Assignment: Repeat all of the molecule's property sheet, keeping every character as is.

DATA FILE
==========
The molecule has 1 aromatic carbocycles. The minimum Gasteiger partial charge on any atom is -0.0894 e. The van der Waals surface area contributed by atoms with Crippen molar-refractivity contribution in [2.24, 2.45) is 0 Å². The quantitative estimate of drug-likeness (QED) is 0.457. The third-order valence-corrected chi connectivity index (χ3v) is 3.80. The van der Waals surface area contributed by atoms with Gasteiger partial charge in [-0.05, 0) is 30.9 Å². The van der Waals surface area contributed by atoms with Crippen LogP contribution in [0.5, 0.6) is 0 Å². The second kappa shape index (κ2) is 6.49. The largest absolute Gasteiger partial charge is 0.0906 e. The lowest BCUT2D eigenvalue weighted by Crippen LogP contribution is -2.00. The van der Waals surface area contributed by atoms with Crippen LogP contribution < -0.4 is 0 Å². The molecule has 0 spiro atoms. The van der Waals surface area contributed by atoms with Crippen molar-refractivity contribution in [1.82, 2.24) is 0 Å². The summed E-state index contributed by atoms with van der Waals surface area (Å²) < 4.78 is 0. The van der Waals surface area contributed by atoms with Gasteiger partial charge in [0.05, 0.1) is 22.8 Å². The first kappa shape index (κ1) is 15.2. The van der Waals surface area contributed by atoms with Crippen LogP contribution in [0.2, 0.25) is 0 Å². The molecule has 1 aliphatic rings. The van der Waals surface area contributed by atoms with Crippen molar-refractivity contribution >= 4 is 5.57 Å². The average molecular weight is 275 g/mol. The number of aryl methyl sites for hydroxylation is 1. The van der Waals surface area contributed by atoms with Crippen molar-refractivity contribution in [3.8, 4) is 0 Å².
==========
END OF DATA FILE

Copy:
The molecule has 1 aromatic carbocycles. The minimum Gasteiger partial charge on any atom is -0.0894 e. The van der Waals surface area contributed by atoms with Crippen molar-refractivity contribution in [2.24, 2.45) is 0 Å². The quantitative estimate of drug-likeness (QED) is 0.457. The third-order valence-corrected chi connectivity index (χ3v) is 3.80. The van der Waals surface area contributed by atoms with Gasteiger partial charge in [-0.05, 0) is 30.9 Å². The van der Waals surface area contributed by atoms with Crippen LogP contribution in [0.5, 0.6) is 0 Å². The second kappa shape index (κ2) is 6.49. The largest absolute Gasteiger partial charge is 0.0906 e. The lowest BCUT2D eigenvalue weighted by Crippen LogP contribution is -2.00. The van der Waals surface area contributed by atoms with Crippen LogP contribution < -0.4 is 0 Å². The molecule has 0 spiro atoms. The van der Waals surface area contributed by atoms with Crippen molar-refractivity contribution in [1.82, 2.24) is 0 Å². The summed E-state index contributed by atoms with van der Waals surface area (Å²) < 4.78 is 0. The van der Waals surface area contributed by atoms with Gasteiger partial charge in [0.05, 0.1) is 22.8 Å². The first kappa shape index (κ1) is 15.2. The van der Waals surface area contributed by atoms with Crippen LogP contribution in [0.2, 0.25) is 0 Å². The molecule has 1 aliphatic rings. The van der Waals surface area contributed by atoms with Crippen molar-refractivity contribution >= 4 is 5.57 Å². The average molecular weight is 275 g/mol. The number of aryl methyl sites for hydroxylation is 1. The van der Waals surface area contributed by atoms with Crippen molar-refractivity contribution in [3.8, 4) is 0 Å².